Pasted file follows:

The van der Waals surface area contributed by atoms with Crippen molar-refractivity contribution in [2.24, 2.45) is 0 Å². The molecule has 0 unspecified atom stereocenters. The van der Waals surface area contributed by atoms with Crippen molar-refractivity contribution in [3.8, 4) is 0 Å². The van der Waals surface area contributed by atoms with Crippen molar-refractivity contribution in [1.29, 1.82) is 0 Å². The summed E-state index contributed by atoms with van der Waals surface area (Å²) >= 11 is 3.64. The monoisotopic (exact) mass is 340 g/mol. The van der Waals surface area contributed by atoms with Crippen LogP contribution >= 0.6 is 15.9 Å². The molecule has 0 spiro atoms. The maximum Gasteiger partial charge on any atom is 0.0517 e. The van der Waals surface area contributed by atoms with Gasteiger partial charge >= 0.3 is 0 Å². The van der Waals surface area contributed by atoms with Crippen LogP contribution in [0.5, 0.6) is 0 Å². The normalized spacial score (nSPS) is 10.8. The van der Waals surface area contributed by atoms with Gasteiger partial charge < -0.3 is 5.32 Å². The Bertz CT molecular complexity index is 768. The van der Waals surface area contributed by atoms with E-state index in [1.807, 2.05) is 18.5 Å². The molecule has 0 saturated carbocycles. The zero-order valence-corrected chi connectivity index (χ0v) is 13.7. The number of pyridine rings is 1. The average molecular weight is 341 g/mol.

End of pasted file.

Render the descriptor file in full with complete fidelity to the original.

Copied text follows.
The van der Waals surface area contributed by atoms with Crippen molar-refractivity contribution in [2.24, 2.45) is 0 Å². The molecule has 0 unspecified atom stereocenters. The van der Waals surface area contributed by atoms with Crippen molar-refractivity contribution in [3.8, 4) is 0 Å². The van der Waals surface area contributed by atoms with Crippen molar-refractivity contribution in [1.29, 1.82) is 0 Å². The summed E-state index contributed by atoms with van der Waals surface area (Å²) >= 11 is 3.64. The monoisotopic (exact) mass is 340 g/mol. The van der Waals surface area contributed by atoms with Crippen LogP contribution >= 0.6 is 15.9 Å². The molecule has 0 spiro atoms. The maximum Gasteiger partial charge on any atom is 0.0517 e. The van der Waals surface area contributed by atoms with Gasteiger partial charge >= 0.3 is 0 Å². The van der Waals surface area contributed by atoms with Crippen LogP contribution in [0.5, 0.6) is 0 Å². The normalized spacial score (nSPS) is 10.8. The van der Waals surface area contributed by atoms with Gasteiger partial charge < -0.3 is 5.32 Å². The Bertz CT molecular complexity index is 768. The van der Waals surface area contributed by atoms with E-state index in [1.807, 2.05) is 18.5 Å². The molecule has 0 saturated carbocycles. The zero-order valence-corrected chi connectivity index (χ0v) is 13.7. The number of pyridine rings is 1. The average molecular weight is 341 g/mol.